As our population continually evolves and the nature of life in America fundamentally changes, an evolution in our perceptions of our foundational histories also inexorably unfolds. We’ve rightly come to see that Manifest Destiny harbored some brutal conceits and that our founders’ assumptions hinged on a more nuanced concept than we were told as children - that all white male landowners were created equal. But although our judgments of the men involved will shift over time, and their adherence to them was far from absolute, the core principles they espoused retain their integrity. Truth is still that which is in accordance with fact and reality, duty remains our moral obligation to act according to conscience, and freedom is the natural state of humankind - a thing granted by our Creator, not through human decree, government, or law.

Acknowledging their shortcomings in uniformly honoring these principles is not a condemnation of our founders. They, like all of us today, were flawed products of their times, environments, and experiences. Their triumphs still benefit us, and from their mistakes (and our own), we can learn to build a better America for posterity. An unvarnished view of our founders, our country, and our moral connections to them both, offers profound hope for our country’s future. In a willingness to examine and address our faults as our faces and hues change, America can still be the place that ultimately shows how our ideals of liberty and humanity are universal among all human beings; they have nothing at all to do with color, ethnicity, age, or gender. Honoring this self-evident truth, we can rebuild a nation based on the principles and love we have in common, the desire for which is why so many have come here in the first place, to join in that common hope.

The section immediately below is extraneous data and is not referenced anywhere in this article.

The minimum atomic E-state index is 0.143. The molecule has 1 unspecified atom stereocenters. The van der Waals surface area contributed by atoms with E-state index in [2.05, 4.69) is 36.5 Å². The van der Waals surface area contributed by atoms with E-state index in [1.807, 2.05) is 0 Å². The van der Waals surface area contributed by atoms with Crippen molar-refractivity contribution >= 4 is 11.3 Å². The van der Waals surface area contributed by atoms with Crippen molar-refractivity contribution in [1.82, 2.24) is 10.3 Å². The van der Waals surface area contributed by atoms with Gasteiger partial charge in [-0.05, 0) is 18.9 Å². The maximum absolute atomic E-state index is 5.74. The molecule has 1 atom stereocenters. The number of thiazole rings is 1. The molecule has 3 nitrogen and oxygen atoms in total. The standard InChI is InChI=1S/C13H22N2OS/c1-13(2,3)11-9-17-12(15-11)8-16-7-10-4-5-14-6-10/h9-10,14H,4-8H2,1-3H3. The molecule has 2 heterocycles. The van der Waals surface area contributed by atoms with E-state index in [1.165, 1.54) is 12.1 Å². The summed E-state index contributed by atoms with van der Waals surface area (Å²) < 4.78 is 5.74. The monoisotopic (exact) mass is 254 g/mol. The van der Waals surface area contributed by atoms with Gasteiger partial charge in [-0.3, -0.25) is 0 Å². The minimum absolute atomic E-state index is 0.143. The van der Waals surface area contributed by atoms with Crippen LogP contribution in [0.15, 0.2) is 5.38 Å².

With change, however, come the familiar historical challenges and threats from intractable forces that have most benefited from the previous order. We see this in the hate marches, insurrections, and violence of recent years. The better angels of America’s past and present must be our guide through these struggles. The ideals of natural rights, equal opportunity, civic duty, and a social compact to protect even the views of those with whom we disagree - all the things codified in our Constitution and Bill of Rights by those great and deeply flawed men - remain the last, best hope for humanity.